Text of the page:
*A full-time student is a student who is enrolled for the number of hours or courses the school considers to be full-time attendance during some part of each of any 5 calendar months of the year.

See IRS Publication 17 for more information.

https://www.irs.gov/publications/p17/ch03.html#en_US_2016_publink1000170876


**Disclaimer: This post is for discussion purposes only and is NOT tax advice. The author takes no responsibility for the accuracy of any information in this post.**

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3 Replies
macuser_22
Level 15

Must I possess IRS form 8332 to claim my stepson who is over the age of 18?

In almost every state the age of emancipation is 18 so the concept of custody and the 8332 form no longer exists (some states it can be older).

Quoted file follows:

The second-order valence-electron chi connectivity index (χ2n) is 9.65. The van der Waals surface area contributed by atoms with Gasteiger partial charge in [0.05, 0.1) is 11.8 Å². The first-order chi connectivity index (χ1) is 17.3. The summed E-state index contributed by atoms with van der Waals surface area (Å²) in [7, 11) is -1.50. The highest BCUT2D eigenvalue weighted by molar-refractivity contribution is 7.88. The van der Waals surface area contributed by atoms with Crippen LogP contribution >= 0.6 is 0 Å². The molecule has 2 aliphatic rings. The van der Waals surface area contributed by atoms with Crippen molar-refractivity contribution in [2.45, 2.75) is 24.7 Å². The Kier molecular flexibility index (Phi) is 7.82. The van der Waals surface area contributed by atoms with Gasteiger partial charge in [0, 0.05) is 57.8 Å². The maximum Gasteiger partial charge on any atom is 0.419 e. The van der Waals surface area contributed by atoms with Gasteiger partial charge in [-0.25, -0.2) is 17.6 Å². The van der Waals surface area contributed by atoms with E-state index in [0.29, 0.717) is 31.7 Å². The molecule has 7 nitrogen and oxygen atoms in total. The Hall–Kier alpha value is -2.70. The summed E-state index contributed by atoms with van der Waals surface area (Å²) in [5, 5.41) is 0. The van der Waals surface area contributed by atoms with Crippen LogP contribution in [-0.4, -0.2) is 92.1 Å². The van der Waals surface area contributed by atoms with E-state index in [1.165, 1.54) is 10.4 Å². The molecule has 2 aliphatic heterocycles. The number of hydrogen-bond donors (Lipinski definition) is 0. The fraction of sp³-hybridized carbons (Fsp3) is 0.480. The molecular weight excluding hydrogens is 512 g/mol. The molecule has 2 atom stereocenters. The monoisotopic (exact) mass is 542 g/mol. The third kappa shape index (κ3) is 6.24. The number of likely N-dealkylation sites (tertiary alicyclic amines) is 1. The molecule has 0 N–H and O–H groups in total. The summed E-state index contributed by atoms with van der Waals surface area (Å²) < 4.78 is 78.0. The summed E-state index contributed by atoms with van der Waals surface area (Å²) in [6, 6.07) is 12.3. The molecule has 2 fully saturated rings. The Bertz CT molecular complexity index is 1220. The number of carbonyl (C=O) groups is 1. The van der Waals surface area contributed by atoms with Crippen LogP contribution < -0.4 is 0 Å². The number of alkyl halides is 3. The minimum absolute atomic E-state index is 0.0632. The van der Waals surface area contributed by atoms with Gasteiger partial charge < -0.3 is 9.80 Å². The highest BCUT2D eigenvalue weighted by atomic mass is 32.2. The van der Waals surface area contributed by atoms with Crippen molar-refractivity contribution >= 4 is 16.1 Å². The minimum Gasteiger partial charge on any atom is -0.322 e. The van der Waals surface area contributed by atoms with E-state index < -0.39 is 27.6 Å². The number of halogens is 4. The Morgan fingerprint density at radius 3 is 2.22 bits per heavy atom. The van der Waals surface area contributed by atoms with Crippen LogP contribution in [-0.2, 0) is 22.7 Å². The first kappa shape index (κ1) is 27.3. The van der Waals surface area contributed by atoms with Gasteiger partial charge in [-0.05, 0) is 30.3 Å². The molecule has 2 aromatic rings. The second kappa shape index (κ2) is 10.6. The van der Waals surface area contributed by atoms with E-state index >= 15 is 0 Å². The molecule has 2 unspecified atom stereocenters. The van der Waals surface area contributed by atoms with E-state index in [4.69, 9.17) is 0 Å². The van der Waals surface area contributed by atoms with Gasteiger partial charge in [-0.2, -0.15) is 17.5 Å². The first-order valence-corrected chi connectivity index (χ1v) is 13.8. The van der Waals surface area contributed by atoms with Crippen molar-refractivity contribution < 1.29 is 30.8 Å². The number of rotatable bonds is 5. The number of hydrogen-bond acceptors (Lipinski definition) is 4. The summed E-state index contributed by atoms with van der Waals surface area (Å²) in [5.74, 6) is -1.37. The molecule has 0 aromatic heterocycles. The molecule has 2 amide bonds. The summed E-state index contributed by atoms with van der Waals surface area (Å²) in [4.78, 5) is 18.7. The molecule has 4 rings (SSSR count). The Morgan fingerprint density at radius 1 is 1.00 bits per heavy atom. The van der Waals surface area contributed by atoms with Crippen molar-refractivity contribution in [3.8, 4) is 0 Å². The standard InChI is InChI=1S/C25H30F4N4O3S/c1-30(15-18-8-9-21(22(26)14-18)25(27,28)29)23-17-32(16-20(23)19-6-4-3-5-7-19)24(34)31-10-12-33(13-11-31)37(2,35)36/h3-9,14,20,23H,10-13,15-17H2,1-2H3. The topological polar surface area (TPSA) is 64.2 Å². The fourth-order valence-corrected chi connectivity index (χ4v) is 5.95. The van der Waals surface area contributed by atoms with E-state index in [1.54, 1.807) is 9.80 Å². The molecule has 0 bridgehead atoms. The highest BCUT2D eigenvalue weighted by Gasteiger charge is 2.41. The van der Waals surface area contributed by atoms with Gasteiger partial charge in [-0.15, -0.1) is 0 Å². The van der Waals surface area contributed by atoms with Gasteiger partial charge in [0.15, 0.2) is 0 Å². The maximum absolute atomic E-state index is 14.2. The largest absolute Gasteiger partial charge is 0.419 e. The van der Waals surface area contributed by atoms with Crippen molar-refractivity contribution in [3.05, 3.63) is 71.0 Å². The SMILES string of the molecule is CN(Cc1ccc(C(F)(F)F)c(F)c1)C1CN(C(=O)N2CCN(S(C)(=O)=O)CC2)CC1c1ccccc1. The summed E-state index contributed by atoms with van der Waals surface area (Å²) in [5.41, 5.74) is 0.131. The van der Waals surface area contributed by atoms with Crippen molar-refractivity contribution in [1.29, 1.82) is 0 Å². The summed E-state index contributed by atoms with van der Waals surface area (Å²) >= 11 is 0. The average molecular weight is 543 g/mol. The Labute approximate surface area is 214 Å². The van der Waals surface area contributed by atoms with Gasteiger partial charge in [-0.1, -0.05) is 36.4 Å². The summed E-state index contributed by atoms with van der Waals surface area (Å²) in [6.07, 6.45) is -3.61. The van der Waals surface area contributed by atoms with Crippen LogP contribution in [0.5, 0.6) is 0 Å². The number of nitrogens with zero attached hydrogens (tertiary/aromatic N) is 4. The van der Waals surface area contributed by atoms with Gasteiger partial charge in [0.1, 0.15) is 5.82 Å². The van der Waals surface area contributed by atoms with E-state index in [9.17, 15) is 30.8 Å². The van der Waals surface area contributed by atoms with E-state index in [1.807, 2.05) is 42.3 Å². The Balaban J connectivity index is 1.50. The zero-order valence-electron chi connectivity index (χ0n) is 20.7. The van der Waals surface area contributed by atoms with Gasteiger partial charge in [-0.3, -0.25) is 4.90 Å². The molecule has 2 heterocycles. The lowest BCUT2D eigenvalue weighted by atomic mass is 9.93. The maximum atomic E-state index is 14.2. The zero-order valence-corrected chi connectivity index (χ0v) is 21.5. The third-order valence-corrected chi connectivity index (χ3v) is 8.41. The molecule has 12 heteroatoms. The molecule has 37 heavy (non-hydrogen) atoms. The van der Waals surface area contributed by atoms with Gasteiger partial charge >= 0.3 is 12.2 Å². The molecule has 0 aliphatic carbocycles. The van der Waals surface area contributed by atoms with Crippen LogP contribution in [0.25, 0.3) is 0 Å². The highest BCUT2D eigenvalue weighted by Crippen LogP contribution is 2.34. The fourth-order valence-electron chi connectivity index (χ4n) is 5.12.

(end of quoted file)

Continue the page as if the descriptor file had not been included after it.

See examples 5 & 6 in Pub 17 for more information.

https://www.irs.gov/publications/p17#en_US_2017_publink1000170897

The rules for claiming a Qualifying Child apply.

---Tests To Be a Qualifying Child---
(Must pass ALL of these tests)

NOTE: If a child passes all of these tests he must say “yes” on his/her own tax return (if he/she files one) that another taxpayer CAN claim him/her as a dependent even if they DO NOT claim him/her)

1. The child must be your son, daughter, stepchild, foster child, brother, sister, half brother, half sister, stepbrother,stepsister, or a descendant of any of them.

2. The child must be (a) under age 19 at the end of 2018, (b) under age 24 at the end of 2018 and a full-time student* for any part of 5 months of 2018, or (c) any age if permanently and totally disabled and must be younger than you (or your spouse if filing jointly).

3. The child must have lived with you for more than half of the year (There are exceptions for temporary absences such as school, illness, business, vacation, military service).

4. The child must not have provided more than half of his or her own support for the year.
See Worksheet 3-1. Worksheet for Determining Support